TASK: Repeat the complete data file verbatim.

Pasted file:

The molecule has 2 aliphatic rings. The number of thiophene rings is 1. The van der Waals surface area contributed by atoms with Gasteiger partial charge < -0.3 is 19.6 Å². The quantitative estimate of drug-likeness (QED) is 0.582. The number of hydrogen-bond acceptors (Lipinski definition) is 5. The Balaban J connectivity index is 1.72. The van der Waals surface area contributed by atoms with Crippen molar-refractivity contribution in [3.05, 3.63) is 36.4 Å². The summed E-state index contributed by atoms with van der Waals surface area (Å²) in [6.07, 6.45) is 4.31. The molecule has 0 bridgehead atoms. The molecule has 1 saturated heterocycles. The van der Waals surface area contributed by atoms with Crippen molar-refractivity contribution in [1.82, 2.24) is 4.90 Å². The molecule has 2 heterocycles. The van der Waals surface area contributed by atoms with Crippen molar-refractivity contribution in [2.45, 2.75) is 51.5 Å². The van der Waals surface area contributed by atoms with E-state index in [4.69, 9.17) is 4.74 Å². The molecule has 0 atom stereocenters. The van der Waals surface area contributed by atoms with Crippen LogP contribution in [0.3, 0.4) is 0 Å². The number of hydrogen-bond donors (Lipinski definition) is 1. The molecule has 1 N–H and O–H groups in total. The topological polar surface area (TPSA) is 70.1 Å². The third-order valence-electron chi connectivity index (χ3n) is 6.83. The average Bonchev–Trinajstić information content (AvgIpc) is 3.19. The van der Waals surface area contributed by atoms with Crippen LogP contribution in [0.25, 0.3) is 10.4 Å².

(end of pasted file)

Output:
The molecule has 2 aliphatic rings. The number of thiophene rings is 1. The van der Waals surface area contributed by atoms with Gasteiger partial charge < -0.3 is 19.6 Å². The quantitative estimate of drug-likeness (QED) is 0.582. The number of hydrogen-bond acceptors (Lipinski definition) is 5. The Balaban J connectivity index is 1.72. The van der Waals surface area contributed by atoms with Crippen molar-refractivity contribution in [3.05, 3.63) is 36.4 Å². The summed E-state index contributed by atoms with van der Waals surface area (Å²) in [6.07, 6.45) is 4.31. The molecule has 0 bridgehead atoms. The molecule has 1 saturated heterocycles. The van der Waals surface area contributed by atoms with Crippen molar-refractivity contribution in [1.82, 2.24) is 4.90 Å². The molecule has 2 heterocycles. The van der Waals surface area contributed by atoms with Crippen molar-refractivity contribution in [2.45, 2.75) is 51.5 Å². The van der Waals surface area contributed by atoms with E-state index in [4.69, 9.17) is 4.74 Å². The molecule has 0 atom stereocenters. The van der Waals surface area contributed by atoms with Crippen LogP contribution in [0.3, 0.4) is 0 Å². The number of hydrogen-bond donors (Lipinski definition) is 1. The molecule has 1 N–H and O–H groups in total. The topological polar surface area (TPSA) is 70.1 Å². The third-order valence-electron chi connectivity index (χ3n) is 6.83. The average Bonchev–Trinajstić information content (AvgIpc) is 3.19. The van der Waals surface area contributed by atoms with Crippen LogP contribution in [0.25, 0.3) is 10.4 Å².